The HOW of Gnip: Keep it Simple Stupid!

Keep it simple

Our designs are rooted in leveraging the most prolific standards on the web today. A big mess of proprietary goop wouldn’t help anyone. HTTP servers have evolved to scale like mad when static data is concerned. So, we set out to host static flat files with commodity HTTP servers (nginx); that layer scales from here to the end of time. Scale trouble comes into the picture when you’re doing a lot of backflips around data at request time. To mitigate this kind of trouble, our API is static as well (to the chagrin of even some of us at Gnip). Gnip doesn’t do any interesting math when data is consumed from it (the read); we serve pre-constructed flat files for each request, which allows us to leverage several standard caches. The Publish side (the write) is where we do some cartwheels to normalize and distill inbound data, and get it into static structures/files for later consumption.

Being concerned only with message flow and notification, we were able to avoid the nastiest aspect of system scaling; the database. Databases suck; all of them do. “Pick your poison” is your only option. While I’m basking in the glory of not having a database in our midst, I’m not naive enough to think we’ll never need one in the main processing flow, but just let me enjoy it for now. To be clear, we do use Amazon’s SimpleDB to store non-critical path info such as user account information, but that info’s rarely accessed and easily hangs in memory. The main reason we can avoid a database right now is that we only advertise availability of 60 minutes worth of transient events. We don’t have programmatic access to big date ranges for example. SQL queries are no-where to be found; jealous?

I want to take a moment and give props to the crew at Digg. With all the folks we’ve interacted with over the past few months on the Publisher side, Digg has nailed the dynamic/flexible web service API; kudos for completeness, consistency, and scalability! Real pros.

From Q’s to NAM

We went through one large backend re-design along the way (so far). We started with a queuing model for data replication across nodes in the system to ensure that if you put a gun to the head of nodeA, that the system would march along its merry way. This gave us a queuing view of the world. This was all well and good, but we wound up with a fairly complex topography of services listening to the bus for this or that; it got complex. Furthermore, when we moved to Ec2 (more on that below), the lack of multi-cast support meant we’d have to do some super dirty tricks to make listeners aware of event publishers going up and down; it was getting too kludgey.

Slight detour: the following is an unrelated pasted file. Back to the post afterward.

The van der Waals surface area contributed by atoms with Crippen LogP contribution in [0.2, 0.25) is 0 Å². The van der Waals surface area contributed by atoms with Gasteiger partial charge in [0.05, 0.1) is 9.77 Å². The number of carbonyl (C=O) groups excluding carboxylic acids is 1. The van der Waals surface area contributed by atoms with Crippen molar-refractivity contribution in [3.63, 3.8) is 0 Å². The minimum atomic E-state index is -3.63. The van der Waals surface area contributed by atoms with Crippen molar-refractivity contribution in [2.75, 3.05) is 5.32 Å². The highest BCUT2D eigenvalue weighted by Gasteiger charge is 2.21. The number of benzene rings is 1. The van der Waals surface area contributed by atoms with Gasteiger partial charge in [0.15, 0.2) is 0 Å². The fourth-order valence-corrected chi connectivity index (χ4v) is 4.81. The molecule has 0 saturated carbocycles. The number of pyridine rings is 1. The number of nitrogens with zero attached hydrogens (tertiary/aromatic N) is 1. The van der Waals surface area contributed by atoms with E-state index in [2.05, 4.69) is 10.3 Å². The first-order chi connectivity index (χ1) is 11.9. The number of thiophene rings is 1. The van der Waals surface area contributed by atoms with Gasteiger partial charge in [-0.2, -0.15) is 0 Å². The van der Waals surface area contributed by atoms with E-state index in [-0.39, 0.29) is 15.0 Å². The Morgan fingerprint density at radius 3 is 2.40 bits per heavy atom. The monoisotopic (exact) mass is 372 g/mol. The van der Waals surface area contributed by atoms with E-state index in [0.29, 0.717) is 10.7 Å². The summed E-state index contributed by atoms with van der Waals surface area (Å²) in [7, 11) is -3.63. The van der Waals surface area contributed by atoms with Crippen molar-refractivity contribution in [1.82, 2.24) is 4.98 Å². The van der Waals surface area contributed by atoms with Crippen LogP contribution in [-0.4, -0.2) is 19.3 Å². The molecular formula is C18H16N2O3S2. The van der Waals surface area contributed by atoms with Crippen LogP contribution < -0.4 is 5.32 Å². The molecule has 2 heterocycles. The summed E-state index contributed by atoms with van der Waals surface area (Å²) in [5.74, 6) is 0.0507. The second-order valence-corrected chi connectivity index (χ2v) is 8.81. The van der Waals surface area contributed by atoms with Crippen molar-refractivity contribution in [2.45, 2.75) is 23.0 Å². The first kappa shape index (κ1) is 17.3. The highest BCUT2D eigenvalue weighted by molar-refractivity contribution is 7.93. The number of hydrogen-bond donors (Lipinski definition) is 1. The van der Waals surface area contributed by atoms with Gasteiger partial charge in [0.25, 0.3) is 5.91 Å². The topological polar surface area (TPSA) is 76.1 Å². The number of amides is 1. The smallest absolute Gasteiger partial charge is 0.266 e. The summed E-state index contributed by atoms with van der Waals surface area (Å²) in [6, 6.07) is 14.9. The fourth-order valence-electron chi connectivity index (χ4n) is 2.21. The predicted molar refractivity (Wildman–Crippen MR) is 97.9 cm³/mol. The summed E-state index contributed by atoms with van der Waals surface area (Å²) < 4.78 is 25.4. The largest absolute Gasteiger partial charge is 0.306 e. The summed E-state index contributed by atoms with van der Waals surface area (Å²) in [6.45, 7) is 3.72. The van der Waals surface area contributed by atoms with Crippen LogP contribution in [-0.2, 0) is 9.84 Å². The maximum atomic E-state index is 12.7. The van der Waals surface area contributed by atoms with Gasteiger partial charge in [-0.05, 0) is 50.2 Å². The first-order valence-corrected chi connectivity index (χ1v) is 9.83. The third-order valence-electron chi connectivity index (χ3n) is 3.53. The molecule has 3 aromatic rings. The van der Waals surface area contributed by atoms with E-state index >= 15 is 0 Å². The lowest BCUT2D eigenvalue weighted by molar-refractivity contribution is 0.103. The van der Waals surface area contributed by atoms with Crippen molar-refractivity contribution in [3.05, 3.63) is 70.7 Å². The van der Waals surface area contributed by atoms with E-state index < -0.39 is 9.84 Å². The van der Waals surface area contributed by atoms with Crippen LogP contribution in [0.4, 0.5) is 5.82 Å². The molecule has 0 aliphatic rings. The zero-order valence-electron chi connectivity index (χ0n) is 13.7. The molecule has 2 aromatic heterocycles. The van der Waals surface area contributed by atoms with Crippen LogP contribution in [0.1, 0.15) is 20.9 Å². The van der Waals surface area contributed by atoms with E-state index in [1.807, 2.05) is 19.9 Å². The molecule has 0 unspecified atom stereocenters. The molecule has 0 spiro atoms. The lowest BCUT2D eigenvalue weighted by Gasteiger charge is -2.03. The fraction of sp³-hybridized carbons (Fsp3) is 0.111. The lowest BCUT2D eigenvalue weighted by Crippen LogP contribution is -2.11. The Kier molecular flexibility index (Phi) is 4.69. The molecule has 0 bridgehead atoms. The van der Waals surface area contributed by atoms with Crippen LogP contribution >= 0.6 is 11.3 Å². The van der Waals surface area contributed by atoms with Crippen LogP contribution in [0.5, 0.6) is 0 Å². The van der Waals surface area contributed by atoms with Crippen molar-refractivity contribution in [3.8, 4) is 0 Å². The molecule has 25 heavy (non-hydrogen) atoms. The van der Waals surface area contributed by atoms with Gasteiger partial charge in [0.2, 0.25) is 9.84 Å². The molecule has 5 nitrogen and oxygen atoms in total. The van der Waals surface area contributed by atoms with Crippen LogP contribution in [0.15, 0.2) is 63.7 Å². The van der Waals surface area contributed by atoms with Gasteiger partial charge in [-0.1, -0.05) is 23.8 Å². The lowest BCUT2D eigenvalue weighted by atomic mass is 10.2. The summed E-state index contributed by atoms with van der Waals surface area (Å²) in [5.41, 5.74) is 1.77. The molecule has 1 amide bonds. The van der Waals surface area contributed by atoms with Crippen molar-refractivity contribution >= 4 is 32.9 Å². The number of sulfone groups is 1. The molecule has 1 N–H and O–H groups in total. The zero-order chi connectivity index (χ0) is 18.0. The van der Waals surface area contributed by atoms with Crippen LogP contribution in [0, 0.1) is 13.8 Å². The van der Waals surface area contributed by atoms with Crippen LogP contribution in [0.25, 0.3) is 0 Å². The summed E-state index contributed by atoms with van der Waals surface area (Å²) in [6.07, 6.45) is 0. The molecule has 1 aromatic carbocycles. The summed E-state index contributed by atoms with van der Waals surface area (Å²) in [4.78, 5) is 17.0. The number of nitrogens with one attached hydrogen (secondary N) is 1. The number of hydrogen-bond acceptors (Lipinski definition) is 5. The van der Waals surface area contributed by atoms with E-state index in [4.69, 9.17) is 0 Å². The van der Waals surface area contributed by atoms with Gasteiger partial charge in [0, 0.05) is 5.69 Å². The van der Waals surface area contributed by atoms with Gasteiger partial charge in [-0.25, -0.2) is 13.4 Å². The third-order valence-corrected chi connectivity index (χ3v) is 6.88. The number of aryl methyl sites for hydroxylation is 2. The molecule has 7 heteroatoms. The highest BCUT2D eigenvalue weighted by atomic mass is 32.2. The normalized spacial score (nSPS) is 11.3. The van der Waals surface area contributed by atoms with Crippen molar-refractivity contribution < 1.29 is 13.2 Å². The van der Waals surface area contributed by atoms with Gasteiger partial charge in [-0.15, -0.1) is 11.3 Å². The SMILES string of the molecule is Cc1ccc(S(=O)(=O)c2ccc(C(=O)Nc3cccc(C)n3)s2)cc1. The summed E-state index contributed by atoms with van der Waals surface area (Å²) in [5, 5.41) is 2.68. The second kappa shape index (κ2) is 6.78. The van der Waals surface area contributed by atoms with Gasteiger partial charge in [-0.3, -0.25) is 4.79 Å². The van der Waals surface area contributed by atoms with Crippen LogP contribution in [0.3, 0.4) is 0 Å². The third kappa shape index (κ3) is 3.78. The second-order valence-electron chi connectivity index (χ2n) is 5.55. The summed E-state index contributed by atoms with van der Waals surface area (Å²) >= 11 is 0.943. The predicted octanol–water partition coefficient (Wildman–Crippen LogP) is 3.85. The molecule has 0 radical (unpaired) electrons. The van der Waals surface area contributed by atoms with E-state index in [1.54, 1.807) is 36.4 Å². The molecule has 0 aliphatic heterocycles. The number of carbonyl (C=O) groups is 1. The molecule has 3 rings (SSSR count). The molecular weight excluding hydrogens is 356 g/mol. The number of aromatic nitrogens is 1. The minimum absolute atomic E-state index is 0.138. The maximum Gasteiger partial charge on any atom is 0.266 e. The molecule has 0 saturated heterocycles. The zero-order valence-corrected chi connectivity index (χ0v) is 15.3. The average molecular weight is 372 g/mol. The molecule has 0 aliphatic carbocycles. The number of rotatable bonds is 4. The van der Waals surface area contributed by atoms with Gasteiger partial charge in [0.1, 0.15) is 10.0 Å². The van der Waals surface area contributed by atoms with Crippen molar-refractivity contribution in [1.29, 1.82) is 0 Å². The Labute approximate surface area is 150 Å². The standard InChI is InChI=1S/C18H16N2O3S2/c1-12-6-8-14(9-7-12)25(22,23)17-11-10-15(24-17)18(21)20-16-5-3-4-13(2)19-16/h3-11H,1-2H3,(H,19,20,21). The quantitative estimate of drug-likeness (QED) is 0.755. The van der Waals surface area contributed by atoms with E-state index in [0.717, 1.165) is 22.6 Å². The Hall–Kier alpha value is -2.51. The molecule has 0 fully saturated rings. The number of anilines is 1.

After some investigation and prototyping, we settled on TerraCotta (a NAM solution) for node replication at the memory level. It kept the app layer simple, and, at least on the surface, should be tunable when things hit the fan. We’ve done minimal lock tuning thus far, but are happy with what we see. The prospect of just writing our app and thinking of it as a single thing, rather than “how does all this state get replicated across n number of nodes” was soooo appealing.

Since going live last week, we’ve found some hot-spots with TerraCotta data replication when we bring up new nodes, so our first real tuning exercise has begun!

Ec2

One day we needed seven machines to do load testing. I turned around and asked my traditional hosting provider for “seven machines” and was told “we’ll need 7-10 days to acquire the hardware.” The next day we started prototyping on Ec2. Gnip’s traffic can increase/decrease by millions of requests in minutes (machine-to-machine interaction… no end-user click traffic patterns here), and our ability to manage those fluctuations in a cost effective manner is crucial. With Ec2, we can spin-up/tear-down a nearly arbitrary number of machines without anyone in the food chain having to run to the store to buy more hardware. I was sold!

Moving to Ec2 wasn’t free. We had to overcome lame dynamic IP registration limitations, abandon a multi-cast component solution we’d been counting on (to be fair, Ec2 wasn’t the exclusive impetus for this change though; things were getting complex), and figure out how to run a system sans local persistent storage. We overcame all of these issues and are very happy on Ec2. Rather than rewrite a post around our Ec2 experience however, I’ll just point you to a post on my personal blog if you want more detail.

Without going into pain staking app detail, that’s the gist of how we’ve built our current system.